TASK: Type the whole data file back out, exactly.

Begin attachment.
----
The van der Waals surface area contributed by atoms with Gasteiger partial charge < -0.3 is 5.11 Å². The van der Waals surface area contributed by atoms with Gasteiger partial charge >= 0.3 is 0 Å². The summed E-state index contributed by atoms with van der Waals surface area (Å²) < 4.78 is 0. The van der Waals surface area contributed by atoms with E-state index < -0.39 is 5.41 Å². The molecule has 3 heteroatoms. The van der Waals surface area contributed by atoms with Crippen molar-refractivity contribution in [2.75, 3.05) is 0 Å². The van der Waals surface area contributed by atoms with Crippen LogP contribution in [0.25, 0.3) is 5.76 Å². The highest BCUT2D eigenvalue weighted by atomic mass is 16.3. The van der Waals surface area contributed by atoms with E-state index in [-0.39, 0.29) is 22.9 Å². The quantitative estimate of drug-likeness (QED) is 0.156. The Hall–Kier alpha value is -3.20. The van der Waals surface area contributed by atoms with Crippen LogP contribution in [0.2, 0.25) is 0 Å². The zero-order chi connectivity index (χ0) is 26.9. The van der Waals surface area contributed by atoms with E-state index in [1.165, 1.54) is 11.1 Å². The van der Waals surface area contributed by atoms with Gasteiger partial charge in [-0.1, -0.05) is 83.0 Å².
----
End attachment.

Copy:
The van der Waals surface area contributed by atoms with Gasteiger partial charge < -0.3 is 5.11 Å². The van der Waals surface area contributed by atoms with Gasteiger partial charge >= 0.3 is 0 Å². The summed E-state index contributed by atoms with van der Waals surface area (Å²) < 4.78 is 0. The van der Waals surface area contributed by atoms with E-state index < -0.39 is 5.41 Å². The molecule has 3 heteroatoms. The van der Waals surface area contributed by atoms with Crippen molar-refractivity contribution in [2.75, 3.05) is 0 Å². The van der Waals surface area contributed by atoms with Crippen LogP contribution in [0.25, 0.3) is 5.76 Å². The highest BCUT2D eigenvalue weighted by atomic mass is 16.3. The van der Waals surface area contributed by atoms with E-state index in [-0.39, 0.29) is 22.9 Å². The quantitative estimate of drug-likeness (QED) is 0.156. The Hall–Kier alpha value is -3.20. The van der Waals surface area contributed by atoms with Crippen LogP contribution in [0.2, 0.25) is 0 Å². The zero-order chi connectivity index (χ0) is 26.9. The van der Waals surface area contributed by atoms with E-state index in [1.165, 1.54) is 11.1 Å². The van der Waals surface area contributed by atoms with Gasteiger partial charge in [-0.1, -0.05) is 83.0 Å².